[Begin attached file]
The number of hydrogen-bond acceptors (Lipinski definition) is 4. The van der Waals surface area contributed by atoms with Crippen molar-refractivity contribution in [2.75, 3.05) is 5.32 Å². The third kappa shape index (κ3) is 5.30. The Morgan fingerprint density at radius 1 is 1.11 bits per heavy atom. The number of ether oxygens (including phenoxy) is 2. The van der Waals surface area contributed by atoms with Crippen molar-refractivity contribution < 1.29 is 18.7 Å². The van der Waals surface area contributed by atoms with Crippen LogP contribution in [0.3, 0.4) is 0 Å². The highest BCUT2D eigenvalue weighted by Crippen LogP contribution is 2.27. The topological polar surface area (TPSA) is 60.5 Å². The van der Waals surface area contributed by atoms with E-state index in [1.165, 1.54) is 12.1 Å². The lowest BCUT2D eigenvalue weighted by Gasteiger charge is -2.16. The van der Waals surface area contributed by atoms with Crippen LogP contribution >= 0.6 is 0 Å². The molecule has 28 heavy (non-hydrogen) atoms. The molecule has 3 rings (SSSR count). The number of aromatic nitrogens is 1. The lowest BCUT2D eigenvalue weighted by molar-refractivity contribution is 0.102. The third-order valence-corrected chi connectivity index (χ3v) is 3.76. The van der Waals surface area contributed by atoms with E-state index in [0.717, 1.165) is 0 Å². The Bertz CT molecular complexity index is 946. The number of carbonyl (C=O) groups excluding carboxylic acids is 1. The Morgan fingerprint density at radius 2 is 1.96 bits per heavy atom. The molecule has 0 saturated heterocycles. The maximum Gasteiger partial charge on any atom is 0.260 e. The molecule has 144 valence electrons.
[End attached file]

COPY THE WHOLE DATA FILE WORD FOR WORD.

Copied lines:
The number of hydrogen-bond acceptors (Lipinski definition) is 4. The van der Waals surface area contributed by atoms with Crippen molar-refractivity contribution in [2.75, 3.05) is 5.32 Å². The third kappa shape index (κ3) is 5.30. The Morgan fingerprint density at radius 1 is 1.11 bits per heavy atom. The number of ether oxygens (including phenoxy) is 2. The van der Waals surface area contributed by atoms with Crippen molar-refractivity contribution < 1.29 is 18.7 Å². The van der Waals surface area contributed by atoms with Crippen LogP contribution in [0.3, 0.4) is 0 Å². The highest BCUT2D eigenvalue weighted by Crippen LogP contribution is 2.27. The topological polar surface area (TPSA) is 60.5 Å². The van der Waals surface area contributed by atoms with E-state index in [1.165, 1.54) is 12.1 Å². The lowest BCUT2D eigenvalue weighted by Gasteiger charge is -2.16. The van der Waals surface area contributed by atoms with Crippen LogP contribution >= 0.6 is 0 Å². The molecule has 28 heavy (non-hydrogen) atoms. The molecule has 3 rings (SSSR count). The number of aromatic nitrogens is 1. The lowest BCUT2D eigenvalue weighted by molar-refractivity contribution is 0.102. The third-order valence-corrected chi connectivity index (χ3v) is 3.76. The van der Waals surface area contributed by atoms with E-state index in [0.717, 1.165) is 0 Å². The Bertz CT molecular complexity index is 946. The number of carbonyl (C=O) groups excluding carboxylic acids is 1. The Morgan fingerprint density at radius 2 is 1.96 bits per heavy atom. The molecule has 0 saturated heterocycles. The maximum Gasteiger partial charge on any atom is 0.260 e. The molecule has 144 valence electrons.